Walking Our Faith: Moment by moment
On Wednesday evening, we sat down to dinner together for the second night in a row since Mom‘s arrival in Breckenridge.
I made a mustard and Parmesan crusted pork loin with roasted squash and apples. Sharing dinner with someone is a rare treat, because I’ve lived alone for the past six years. Quite honestly, I love cooking and sharing dinner with someone.
Mom is settling in. She uses an oxygen concentrator 24 hours a day, which keeps her blood oxygen at a healthy level and makes it comfortable for her to live above 10,000 feet.
We had our first doctor’s appointment Friday, and Mom will begin regular physical therapy with the goal that she will eventually stop using her wheelchair and return to walking assisted by a walker.
It’s been six years since Mom and I last lived together, and I’ve been surprised at how easily we have fallen back into a comfortable companionship. I’m glad we have both chosen for her to be here at this stage in her life.
Of course, there are still hurdles to overcome. The most important one is to find a new home that is easily accessible for Mom‘s limited mobility, preferably with a main floor bedroom, and one that will allow two Newfoundland dogs. The difficulty in finding this rare housing combination is what keeps me awake at night.
I have lost a lot of sleep this past week, and as I always do when I’m worried, I pray emphatically and ask for God’s help for this final piece of the puzzle. I’m not embarrassed to say that when I am most worried, I resort to begging God for answers.
But in the middle of one of these restless nights, I remember that God knows me and my needs better than I do, that God has never failed me even when my prayers seem to go unanswered or when the answer is not what I expected.
About halfway through this week, I asked God to strengthen my courage, to help me let go and trust him in all things, even when I am determined to hold onto the outcome that I want.
When I flew to Fort Lauderdale, Florida, Aug. 6, I had no idea I would be returning a week later to Breckenridge with my mother sitting next to me on the plane.
Not in my wildest imagination had that idea occurred to me, because Mom and I had agreed that she was happy in the community of friends she had built in Fort Lauderdale. But building communities of friends has always been her strength; it is what allowed her to live overseas and move to a new country every two years.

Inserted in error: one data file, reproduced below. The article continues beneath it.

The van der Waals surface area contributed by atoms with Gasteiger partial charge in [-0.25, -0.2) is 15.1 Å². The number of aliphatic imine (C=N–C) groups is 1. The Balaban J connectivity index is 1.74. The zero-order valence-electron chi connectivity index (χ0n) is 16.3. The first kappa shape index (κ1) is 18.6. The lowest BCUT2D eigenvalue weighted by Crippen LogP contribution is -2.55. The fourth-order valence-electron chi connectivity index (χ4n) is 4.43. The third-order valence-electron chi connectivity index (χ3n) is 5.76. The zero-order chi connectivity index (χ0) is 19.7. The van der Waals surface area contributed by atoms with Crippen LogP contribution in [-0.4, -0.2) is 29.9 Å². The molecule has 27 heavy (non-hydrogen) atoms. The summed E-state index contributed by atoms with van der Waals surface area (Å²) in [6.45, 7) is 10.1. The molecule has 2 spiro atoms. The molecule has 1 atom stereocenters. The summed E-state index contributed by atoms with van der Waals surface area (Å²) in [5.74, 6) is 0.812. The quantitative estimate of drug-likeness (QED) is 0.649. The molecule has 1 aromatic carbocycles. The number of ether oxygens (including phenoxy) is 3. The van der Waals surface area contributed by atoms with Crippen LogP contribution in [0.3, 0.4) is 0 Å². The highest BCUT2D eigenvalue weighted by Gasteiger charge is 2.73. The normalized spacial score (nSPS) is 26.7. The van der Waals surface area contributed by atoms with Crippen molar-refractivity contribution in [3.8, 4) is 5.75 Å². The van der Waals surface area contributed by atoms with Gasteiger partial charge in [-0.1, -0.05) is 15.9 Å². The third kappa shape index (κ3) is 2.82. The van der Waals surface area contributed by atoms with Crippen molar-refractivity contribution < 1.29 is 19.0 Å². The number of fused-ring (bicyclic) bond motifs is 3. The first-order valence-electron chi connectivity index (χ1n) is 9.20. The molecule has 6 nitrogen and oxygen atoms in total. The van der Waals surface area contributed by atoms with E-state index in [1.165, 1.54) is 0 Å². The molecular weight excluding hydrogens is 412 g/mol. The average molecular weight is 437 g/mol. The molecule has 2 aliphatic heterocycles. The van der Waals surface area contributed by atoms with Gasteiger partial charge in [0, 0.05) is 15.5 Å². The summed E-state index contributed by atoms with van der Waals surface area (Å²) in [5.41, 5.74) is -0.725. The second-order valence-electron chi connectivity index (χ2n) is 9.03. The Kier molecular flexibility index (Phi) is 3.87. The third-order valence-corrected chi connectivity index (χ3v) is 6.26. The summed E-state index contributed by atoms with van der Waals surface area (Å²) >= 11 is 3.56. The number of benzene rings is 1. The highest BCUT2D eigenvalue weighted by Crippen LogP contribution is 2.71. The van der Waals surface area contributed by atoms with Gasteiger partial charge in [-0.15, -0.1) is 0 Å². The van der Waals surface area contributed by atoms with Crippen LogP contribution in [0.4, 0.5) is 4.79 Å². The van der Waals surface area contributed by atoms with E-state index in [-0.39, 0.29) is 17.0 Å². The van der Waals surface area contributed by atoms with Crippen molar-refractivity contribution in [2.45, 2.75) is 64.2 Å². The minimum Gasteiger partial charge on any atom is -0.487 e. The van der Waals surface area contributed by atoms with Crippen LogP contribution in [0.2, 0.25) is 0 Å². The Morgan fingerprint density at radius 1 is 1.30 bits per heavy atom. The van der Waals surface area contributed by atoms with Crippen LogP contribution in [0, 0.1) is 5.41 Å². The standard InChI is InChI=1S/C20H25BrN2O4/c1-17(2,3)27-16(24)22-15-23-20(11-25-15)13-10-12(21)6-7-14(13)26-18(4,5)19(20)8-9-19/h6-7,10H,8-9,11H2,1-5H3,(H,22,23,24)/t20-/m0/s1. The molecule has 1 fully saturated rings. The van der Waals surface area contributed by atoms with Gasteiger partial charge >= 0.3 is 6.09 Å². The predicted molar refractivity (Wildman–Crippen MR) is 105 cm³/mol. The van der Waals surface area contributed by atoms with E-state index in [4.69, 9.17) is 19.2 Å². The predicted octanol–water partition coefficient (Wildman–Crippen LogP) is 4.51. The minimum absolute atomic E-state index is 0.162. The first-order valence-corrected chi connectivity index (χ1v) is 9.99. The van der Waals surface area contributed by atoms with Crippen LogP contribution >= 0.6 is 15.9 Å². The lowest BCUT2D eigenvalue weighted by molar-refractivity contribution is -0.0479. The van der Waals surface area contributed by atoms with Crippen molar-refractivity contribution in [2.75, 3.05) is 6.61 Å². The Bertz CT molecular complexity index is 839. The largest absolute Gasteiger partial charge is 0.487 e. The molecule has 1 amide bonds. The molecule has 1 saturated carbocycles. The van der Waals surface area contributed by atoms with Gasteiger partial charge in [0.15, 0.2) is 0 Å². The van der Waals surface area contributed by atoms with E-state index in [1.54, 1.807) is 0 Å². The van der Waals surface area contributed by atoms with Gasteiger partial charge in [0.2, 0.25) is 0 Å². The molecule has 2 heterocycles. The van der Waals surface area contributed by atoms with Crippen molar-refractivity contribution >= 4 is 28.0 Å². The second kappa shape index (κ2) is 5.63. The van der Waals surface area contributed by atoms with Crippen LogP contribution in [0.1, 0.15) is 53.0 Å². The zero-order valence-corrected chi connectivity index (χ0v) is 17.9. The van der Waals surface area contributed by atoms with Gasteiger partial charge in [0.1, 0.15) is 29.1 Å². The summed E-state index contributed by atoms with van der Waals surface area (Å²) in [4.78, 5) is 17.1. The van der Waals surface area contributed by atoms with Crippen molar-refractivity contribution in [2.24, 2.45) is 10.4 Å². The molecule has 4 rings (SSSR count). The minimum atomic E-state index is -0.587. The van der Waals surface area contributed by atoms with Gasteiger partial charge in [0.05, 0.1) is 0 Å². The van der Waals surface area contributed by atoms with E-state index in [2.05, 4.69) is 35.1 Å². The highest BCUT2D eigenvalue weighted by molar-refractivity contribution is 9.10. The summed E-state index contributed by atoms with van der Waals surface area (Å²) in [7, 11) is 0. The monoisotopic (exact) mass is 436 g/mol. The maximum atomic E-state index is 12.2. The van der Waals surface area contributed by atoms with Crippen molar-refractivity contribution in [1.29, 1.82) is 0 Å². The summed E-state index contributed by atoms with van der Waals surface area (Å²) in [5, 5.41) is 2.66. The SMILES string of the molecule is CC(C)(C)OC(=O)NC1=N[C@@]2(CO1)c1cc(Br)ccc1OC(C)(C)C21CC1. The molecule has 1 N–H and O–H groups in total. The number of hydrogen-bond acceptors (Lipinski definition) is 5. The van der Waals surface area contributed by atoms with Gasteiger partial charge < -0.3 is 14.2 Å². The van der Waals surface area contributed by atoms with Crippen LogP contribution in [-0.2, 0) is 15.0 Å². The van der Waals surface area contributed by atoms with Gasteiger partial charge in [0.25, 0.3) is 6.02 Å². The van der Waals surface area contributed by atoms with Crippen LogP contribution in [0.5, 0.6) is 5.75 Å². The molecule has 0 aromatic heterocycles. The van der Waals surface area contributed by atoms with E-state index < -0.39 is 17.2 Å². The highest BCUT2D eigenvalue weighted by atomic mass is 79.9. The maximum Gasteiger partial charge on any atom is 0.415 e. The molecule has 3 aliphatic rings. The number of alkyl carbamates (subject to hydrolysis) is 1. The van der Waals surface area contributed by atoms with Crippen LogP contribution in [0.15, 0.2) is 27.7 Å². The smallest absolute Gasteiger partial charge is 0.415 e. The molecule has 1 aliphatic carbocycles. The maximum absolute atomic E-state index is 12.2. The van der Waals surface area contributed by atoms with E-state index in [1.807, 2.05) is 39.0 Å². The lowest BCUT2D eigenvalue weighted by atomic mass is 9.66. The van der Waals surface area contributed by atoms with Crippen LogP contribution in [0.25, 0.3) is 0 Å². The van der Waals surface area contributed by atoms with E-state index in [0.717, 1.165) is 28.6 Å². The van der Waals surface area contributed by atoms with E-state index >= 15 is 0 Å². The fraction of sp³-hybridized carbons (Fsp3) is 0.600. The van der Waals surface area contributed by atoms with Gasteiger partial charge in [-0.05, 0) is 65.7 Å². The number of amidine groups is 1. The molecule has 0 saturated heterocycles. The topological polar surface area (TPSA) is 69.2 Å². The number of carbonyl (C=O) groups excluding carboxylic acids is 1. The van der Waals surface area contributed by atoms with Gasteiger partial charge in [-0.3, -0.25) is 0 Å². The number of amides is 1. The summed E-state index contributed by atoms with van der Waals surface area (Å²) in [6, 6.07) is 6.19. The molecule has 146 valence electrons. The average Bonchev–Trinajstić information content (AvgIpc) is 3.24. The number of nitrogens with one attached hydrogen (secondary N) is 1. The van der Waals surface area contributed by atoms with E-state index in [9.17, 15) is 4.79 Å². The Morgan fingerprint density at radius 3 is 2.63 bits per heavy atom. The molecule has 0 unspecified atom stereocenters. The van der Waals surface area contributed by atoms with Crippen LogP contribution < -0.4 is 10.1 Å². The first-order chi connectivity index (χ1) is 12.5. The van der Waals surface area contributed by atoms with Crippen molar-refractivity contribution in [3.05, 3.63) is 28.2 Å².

So, here she is. And here we are.
When I am worried about tomorrow and how this latest adventure will unfold for Mom and myself, I remember that Jesus told us time and again not to worry about tomorrow but to embrace the truth that God‘s grace is enough for today.
I am learning to live moment by moment because each moment with my mother is precious. I want to hold onto God’s promise that he will be with us every step of the way.
Where can I go from your Spirit? Where can I flee from your presence?
If I go up to the heavens, you are there; if I make my bed in the depths, you are there.
If I rise on the wings of the dawn, if I settle on the far side of the sea, even there your hand will guide me, your right hand will hold me fast.
If I say, “Surely the darkness will hide me and the light become night around me,” even the darkness will not be dark to you; the night will shine like the day, for darkness is as light to you.
For you created my inmost being; you knit me together in my mother’s womb.
I praise you because I am fearfully and wonderfully made; your works are wonderful, I know that full well.
My frame was not hidden from you when I was made in the secret place, when I was woven together in the depths of the earth.
Your eyes saw my unformed body; all the days ordained for me were written in your book before one of them came to be.
How precious to me are your thoughts, God! How vast is the sum of them!
Were I to count them, they would outnumber the grains of sand — when I awake, I am still with you.
— Psalm 139:8-18
Suzanne Elizabeth Anderson’s column “Walking Our Faith” publishes Saturdays in the Summit Daily News. Anderson is the author of 10 novels and nonfiction books on faith. She has lived in Breckenridge since 2016. Contact her at firstname.lastname@example.org.